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School of Medicine
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Wendy S. Post, MD, MS
Ciccarone Center Research
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- Antiplatelet Therapy
- ASCVD (Atherosclerotic Cardiovascular Disease)
- Blood Pressure
- Cardiac CT
- Cardiovascular Risk Assessment
- Carotid Atherosclerosis
- Cerebrovascular Disease / Stroke / Cognitive Function
- Cholesterol / Lipids / Statins
- Cigarette Smoking
- Diabetes & Metabolic Syndrome
- Diet & Weight
- Disparities in Care
- Emotional Health
- Endothelial Function
- Erectile Dysfunction
- Exercise and Physical Fitness
- Family History of CVD
- Gender / Cardiovascular Disease in Women
- Heart Failure
- Heart Rate
- Markers of Thrombosis, Myocardial Injury, Wall Stress
- Mobile Health
- Nutrition, Vitamins, Supplements
- PVD – Peripheral Vascular Disease
- Quality of Care
- Renal Disease
- Rheumatoid Arthritis & Collagen Vascular Diseases
- Sleep Disorders
- Stem Cells
- Subclinical Atherosclerosis
- Vascular Imaging
- Vascular Stiffness
View by Journal
- American Heart Journal
- American Journal of Cardiology
- American Journal of Epidemiology
- American Journal of Hypertension
- Annals of Internal Medicine
- Arteriosclerosis, Thrombosis & Vascular Biology
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- Diabetes Care
- European Heart Journal
- European Journal of Preventive Cardiology
- International Journal of Cardiology
- Journal of Hypertension
- Journal of the American College of Cardiology
- Journal of the American Heart Association
- Journal of the American Medical Association
- Mayo Clinic Proceedings
- New England Journal of Medicine
- PLoS One
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- Meet the Authors
The relationship of cigarette smoking with inflammation and subclinical vascular disease: The Multi-Ethnic Study of Atherosclerosis.
We sought to assess the impact of smoking status, cumulative pack-years, and time since cessation (the latter in former smokers only) on 3 important domains of cardiovascular disease: inflammation, vascular dynamics and function, and subclinical atherosclerosis. These findings expand our understanding of the harmful effects of smoking and help explain the cardiovascular benefits of smoking cessation.Published in: Arteriosclerosis, Thrombosis & Vascular BiologyRead on Pubmed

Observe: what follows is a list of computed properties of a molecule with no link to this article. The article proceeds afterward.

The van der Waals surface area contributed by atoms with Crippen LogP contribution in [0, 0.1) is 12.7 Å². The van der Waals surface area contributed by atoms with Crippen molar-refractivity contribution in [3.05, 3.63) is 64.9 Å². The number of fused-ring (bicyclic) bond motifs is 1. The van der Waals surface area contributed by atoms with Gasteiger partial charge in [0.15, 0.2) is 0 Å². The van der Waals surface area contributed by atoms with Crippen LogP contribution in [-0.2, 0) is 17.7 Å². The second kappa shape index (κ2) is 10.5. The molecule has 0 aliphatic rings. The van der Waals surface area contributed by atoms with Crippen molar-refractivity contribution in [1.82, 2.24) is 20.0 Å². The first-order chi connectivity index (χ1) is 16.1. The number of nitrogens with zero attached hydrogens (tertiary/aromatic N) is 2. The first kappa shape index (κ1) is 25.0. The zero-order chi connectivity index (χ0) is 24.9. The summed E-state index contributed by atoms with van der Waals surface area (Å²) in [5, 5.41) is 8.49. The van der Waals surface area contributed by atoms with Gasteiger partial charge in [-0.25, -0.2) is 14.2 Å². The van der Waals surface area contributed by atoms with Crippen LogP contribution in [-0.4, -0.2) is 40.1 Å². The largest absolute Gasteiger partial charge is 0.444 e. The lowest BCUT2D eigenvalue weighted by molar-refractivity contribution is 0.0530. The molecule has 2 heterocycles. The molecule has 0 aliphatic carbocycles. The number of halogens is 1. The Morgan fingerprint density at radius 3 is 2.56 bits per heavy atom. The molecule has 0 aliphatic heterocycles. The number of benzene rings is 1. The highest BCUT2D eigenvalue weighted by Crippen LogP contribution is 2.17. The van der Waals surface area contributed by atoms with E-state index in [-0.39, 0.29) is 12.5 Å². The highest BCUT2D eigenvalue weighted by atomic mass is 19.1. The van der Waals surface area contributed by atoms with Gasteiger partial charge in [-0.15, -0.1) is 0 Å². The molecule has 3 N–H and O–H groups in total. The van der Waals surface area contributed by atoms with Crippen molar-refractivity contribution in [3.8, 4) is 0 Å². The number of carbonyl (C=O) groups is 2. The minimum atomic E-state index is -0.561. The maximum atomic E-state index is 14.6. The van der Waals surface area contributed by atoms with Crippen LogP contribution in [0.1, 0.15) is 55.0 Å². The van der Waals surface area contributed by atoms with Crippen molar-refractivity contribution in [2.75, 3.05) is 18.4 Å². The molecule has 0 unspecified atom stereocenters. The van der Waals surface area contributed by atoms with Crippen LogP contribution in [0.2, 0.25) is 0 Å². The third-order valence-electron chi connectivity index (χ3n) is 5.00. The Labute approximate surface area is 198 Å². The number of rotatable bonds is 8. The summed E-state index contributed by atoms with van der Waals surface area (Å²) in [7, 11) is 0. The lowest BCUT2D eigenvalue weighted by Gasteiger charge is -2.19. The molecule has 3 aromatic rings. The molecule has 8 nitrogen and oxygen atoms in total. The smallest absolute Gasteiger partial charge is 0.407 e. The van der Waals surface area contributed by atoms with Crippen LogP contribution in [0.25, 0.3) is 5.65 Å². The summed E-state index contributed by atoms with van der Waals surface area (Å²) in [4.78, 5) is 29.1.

Coronary artery plaque, especially noncalcified plaque, is more prevalent and extensive in HIV-infected men, independent of CAD risk factors.Published in: Annals of Internal MedicineRead on Pubmed
Genetic variation in the lipoprotein(a) locus, mediated by lipoprotein(a) levels, is associated with aortic valve calcification across multiple ethnic groups and with incident clinical aortic stenosis.Published in: New England Journal of MedicineRead on Pubmed
Early in 2012, a debate over the merits of statin therapy in primary prevention was published in the Wall Street Journal. The statin opponent claimed that statins should only be used in secondary prevention and never in any primary-prevention patients at risk for cardiovascular events. In this evidence-based rebuttal to those claims, we review the evidence supporting the efficacy of statin therapy in primary prevention. Cardiovascular risk is a continuum in which those at an elevated risk of events stand to benefit from early initiation of therapy. Statins should not be reserved until after a patient suffers the catastrophic consequences of atherosclerosis. Contrary to the assertions of the statin opponent, this principle has been demonstrated through reductions in heart attacks, strokes, and mortality in numerous randomized controlled primary-prevention statin trials. In selected at-risk individuals, the combination of pharmacotherapy and lifestyle changes is more effective than either alone. Future investigation in prevention should focus on improving our ability to identify these at-risk individuals.Published in: Clinical CardiologyRead on Pubmed
Impact of ancestry and common genetic variants on QT interval in African Americans.
This study tested the hypotheses that African ancestry and common genetic variants are associated with prolonged duration of cardiac repolarization, a central pathophysiological determinant of arrhythmia. However, no difference in duration of cardiac repolarization with global genetic indices of African-American ancestry was noted.
Gene-centric meta-analysis of lipid traits in African, East Asian and Hispanic populations.
Meta-analyses of European populations has successfully identified genetic variants in over 100 loci associated with lipid levels. This study seeks to expand our knowledge in other ethnicities, which remains limited.
Large-scale gene-centric meta-analysis across 32 studies identifies multiple lipid loci.
This large meta-analysis of lipid phenotypes with the use of a dense gene-centric approach identified multiple single nucleotide polymorphisms not previously described in established lipid genes and several previously unknown loci, suggesting that a focused genotyping approach can further increase the understanding of heritability of plasma lipids.
Association of SRB1 variants with subclinical atherosclerosis and incident cardiovascular disease: The Multi-Ethnic Study of Atherosclerosis.